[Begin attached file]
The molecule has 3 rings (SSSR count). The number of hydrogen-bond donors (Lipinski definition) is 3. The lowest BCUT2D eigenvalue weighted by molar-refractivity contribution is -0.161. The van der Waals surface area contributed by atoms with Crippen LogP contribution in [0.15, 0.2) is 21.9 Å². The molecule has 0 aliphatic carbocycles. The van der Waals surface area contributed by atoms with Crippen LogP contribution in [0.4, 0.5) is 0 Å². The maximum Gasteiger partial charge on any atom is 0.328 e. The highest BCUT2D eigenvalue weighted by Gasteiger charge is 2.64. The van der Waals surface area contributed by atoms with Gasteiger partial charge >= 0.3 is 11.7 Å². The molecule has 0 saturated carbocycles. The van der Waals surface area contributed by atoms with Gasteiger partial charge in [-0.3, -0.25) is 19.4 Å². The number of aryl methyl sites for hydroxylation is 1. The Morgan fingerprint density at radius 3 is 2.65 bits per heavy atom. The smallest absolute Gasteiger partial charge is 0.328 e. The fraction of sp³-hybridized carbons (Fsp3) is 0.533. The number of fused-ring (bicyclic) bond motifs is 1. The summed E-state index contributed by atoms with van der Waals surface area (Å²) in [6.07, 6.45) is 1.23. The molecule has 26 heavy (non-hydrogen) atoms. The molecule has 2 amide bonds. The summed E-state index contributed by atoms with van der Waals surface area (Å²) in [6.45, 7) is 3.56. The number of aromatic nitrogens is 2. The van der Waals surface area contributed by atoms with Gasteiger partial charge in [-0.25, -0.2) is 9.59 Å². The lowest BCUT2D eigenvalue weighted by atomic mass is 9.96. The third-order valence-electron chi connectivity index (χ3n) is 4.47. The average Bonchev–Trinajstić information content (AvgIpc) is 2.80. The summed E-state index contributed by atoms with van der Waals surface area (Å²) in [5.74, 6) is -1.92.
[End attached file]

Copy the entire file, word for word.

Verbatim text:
The molecule has 3 rings (SSSR count). The number of hydrogen-bond donors (Lipinski definition) is 3. The lowest BCUT2D eigenvalue weighted by molar-refractivity contribution is -0.161. The van der Waals surface area contributed by atoms with Crippen LogP contribution in [0.15, 0.2) is 21.9 Å². The molecule has 0 aliphatic carbocycles. The van der Waals surface area contributed by atoms with Crippen LogP contribution in [0.4, 0.5) is 0 Å². The maximum Gasteiger partial charge on any atom is 0.328 e. The highest BCUT2D eigenvalue weighted by Gasteiger charge is 2.64. The van der Waals surface area contributed by atoms with Gasteiger partial charge >= 0.3 is 11.7 Å². The molecule has 0 saturated carbocycles. The van der Waals surface area contributed by atoms with Gasteiger partial charge in [-0.3, -0.25) is 19.4 Å². The number of aryl methyl sites for hydroxylation is 1. The Morgan fingerprint density at radius 3 is 2.65 bits per heavy atom. The smallest absolute Gasteiger partial charge is 0.328 e. The fraction of sp³-hybridized carbons (Fsp3) is 0.533. The number of fused-ring (bicyclic) bond motifs is 1. The summed E-state index contributed by atoms with van der Waals surface area (Å²) in [6.07, 6.45) is 1.23. The molecule has 26 heavy (non-hydrogen) atoms. The molecule has 2 amide bonds. The summed E-state index contributed by atoms with van der Waals surface area (Å²) in [6.45, 7) is 3.56. The number of aromatic nitrogens is 2. The van der Waals surface area contributed by atoms with Gasteiger partial charge in [-0.25, -0.2) is 9.59 Å². The lowest BCUT2D eigenvalue weighted by atomic mass is 9.96. The third-order valence-electron chi connectivity index (χ3n) is 4.47. The average Bonchev–Trinajstić information content (AvgIpc) is 2.80. The summed E-state index contributed by atoms with van der Waals surface area (Å²) in [5.74, 6) is -1.92.